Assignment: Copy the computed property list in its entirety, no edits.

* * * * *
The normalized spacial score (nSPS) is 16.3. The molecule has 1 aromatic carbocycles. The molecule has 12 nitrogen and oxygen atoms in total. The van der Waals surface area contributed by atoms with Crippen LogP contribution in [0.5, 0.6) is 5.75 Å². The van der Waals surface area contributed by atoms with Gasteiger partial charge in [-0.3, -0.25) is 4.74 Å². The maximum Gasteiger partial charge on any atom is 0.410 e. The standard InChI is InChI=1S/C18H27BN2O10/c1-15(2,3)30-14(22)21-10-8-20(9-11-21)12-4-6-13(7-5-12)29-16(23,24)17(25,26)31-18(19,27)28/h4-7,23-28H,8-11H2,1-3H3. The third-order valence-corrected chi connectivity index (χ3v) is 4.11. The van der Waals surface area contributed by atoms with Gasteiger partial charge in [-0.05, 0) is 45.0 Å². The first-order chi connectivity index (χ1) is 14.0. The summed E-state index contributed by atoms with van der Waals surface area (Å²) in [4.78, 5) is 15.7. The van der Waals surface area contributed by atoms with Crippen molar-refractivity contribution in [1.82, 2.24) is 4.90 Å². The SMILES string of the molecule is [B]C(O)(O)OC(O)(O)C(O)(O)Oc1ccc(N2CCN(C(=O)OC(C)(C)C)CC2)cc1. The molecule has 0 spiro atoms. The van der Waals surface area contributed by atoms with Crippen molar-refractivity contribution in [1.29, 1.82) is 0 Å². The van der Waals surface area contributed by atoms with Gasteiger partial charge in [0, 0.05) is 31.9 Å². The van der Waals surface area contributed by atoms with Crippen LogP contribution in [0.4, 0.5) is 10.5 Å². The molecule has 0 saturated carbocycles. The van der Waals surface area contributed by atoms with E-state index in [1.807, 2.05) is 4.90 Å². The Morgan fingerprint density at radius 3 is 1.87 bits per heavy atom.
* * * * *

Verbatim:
The normalized spacial score (nSPS) is 16.3. The molecule has 1 aromatic carbocycles. The molecule has 12 nitrogen and oxygen atoms in total. The van der Waals surface area contributed by atoms with Crippen LogP contribution in [0.5, 0.6) is 5.75 Å². The van der Waals surface area contributed by atoms with Gasteiger partial charge in [-0.3, -0.25) is 4.74 Å². The maximum Gasteiger partial charge on any atom is 0.410 e. The standard InChI is InChI=1S/C18H27BN2O10/c1-15(2,3)30-14(22)21-10-8-20(9-11-21)12-4-6-13(7-5-12)29-16(23,24)17(25,26)31-18(19,27)28/h4-7,23-28H,8-11H2,1-3H3. The third-order valence-corrected chi connectivity index (χ3v) is 4.11. The van der Waals surface area contributed by atoms with Gasteiger partial charge in [-0.05, 0) is 45.0 Å². The first-order chi connectivity index (χ1) is 14.0. The summed E-state index contributed by atoms with van der Waals surface area (Å²) in [4.78, 5) is 15.7. The van der Waals surface area contributed by atoms with Crippen molar-refractivity contribution in [1.82, 2.24) is 4.90 Å². The SMILES string of the molecule is [B]C(O)(O)OC(O)(O)C(O)(O)Oc1ccc(N2CCN(C(=O)OC(C)(C)C)CC2)cc1. The molecule has 0 spiro atoms. The van der Waals surface area contributed by atoms with Crippen molar-refractivity contribution in [1.29, 1.82) is 0 Å². The van der Waals surface area contributed by atoms with Gasteiger partial charge in [0, 0.05) is 31.9 Å². The van der Waals surface area contributed by atoms with Crippen LogP contribution in [0.4, 0.5) is 10.5 Å². The molecule has 0 saturated carbocycles. The van der Waals surface area contributed by atoms with E-state index in [1.807, 2.05) is 4.90 Å². The Morgan fingerprint density at radius 3 is 1.87 bits per heavy atom.